No, math. I took a degree in math because I think that’s one of the formative things from Dr. Haskell. He was a brilliant teacher and a good mathematician. S,o I went to math.
And was your attention-
I should tell you partly I got put off by physics because there were always things that somebody would say, “Well, it can be proved. It’s just not for you yet.” You know? It would drive me nuts. Anything I didn’t understand I could not remember, so I said, “Forget physics” I like math, so I majored in math, but I was very lucky-
Lu, was the curriculum in math more applied math or abstract math?
Well, at that time I didn’t care. I liked everything, and there is a story there in how lucky I was. I did like the pure math, and the teachers were appreciative. They thought, “Did you get a degree already?” I said, “No. I just had these from Portsmouth Tech.” So, I liked the pure math, but in my third year, I really liked the physics part because I got these great teachers and they were famous. First of all, in quantum mechanics, they do it in three quarters- you know the quarter system. The first one was Harry Jones, and he was also the chairman of the department. He taught Schiff, so we got Schiff. That’s a common textbook in America. Well, we didn’t go through the whole book, but for a quarter we got all the basic quantum mechanics. In the second quarter, we had Abdus Salam. He came in. He blew through the entire book of Dirac (laughter). I wish I still had my notes. I had to take notes and read like mad, and with another friend, we really worked through it. I really liked it. Then there were also physics courses, and most of the things you can prove. There’s a logic to everything. Once you have logic, it’s easy to remember. So, I decided to go into physics. It took three years for BSc, so it’s a good thing. Compared to my friends who went to America, I was at least one year behind.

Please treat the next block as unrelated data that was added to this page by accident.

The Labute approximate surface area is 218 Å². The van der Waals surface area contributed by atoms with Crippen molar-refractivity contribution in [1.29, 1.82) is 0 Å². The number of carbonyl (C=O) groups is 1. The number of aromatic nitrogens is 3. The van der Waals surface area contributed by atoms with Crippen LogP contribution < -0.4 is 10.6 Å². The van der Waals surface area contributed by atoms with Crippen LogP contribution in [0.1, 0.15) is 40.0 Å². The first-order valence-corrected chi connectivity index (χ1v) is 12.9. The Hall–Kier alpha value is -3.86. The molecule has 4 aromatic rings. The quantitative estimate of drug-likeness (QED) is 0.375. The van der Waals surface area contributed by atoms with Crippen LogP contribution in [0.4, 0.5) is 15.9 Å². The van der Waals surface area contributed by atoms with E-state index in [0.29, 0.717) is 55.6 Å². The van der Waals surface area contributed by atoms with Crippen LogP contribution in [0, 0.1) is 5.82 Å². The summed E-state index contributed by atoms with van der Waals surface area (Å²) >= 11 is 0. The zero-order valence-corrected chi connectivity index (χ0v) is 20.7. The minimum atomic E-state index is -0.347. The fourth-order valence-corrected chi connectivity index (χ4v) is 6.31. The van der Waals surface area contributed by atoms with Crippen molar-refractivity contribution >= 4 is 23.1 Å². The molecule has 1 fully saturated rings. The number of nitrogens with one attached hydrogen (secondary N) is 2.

And this was 1960 when you graduated.
Yes. That would be 1960. So, I’m a little behind my high school classmates because of the system, and some of my friends actually graduated also in three years because they looked at the math in the first year and said, “We know it. We’ll just take an exam,” and then they were allowed to be in the sophomore year and so on. So, they finished in three years. Yeah. But there was actually a classmate, S. B. Woo who finished in two and then got a PhD. He later became the lieutenant governor in Delaware (laughter). In my last year I had a choice working with a pure mathematician on complex algebra. Professor Abdus Salam said, “Hey, you can join my group.” They were doing particle physics. You know, those were the years when he did the work that got him a Nobel Prize.
Yeah, on the electroweak theory. I only knew that later. So, I went and talked to his students who were already graduate students. They were very nice. They were very smart. They scared the hell out of me (laughter).
Do you know, Lu? Was Salam- were you aware? Was he in contact with Glashow and Weinberg during that time, or he was mostly working on his own?
No, I think he worked alone. Well, later on he actually became the director of the Institute of Theoretical Physics (ITP) in Trieste, and I got to go there quite a bit (laughter). The third choice for me was solid state physics partly because of Harry Jones. Mott and Jones wrote a book, so I read the book. It was very clearly done and a lot of math and so on, so I thought I would do that. So that’s how I became a condensed matter theorist. Then Harry Jones said, “Where are you going?” I said, “Well, a few places like Birmingham with Peierls,” because he got so many really first-rate people. So, Professor Jones said, “Oh. I’ll send a letter to Nevill Mott, and then you apply to Cambridge.” I got a scholarship at Churchill College and went to, the Cavendish Laboratory in Cambridge.
Why were you attracted, Lu, to go to Cambridge?
Well, it was one of the best schools then. It was great. Again, I was very happy at Imperial College. I was very happy in Cambridge because actually, Mott has a lot to do with it. Again, he is another Nobel Prize winner, and Harry Jones was also a member of the FRS, a Fellow of the Royal Society. They were all high achievers. It just turned out that way. You know, it’s almost like one passed me along to the other one. So, I went to see Sir Nevill Mott. At that time, he was called “the professor.”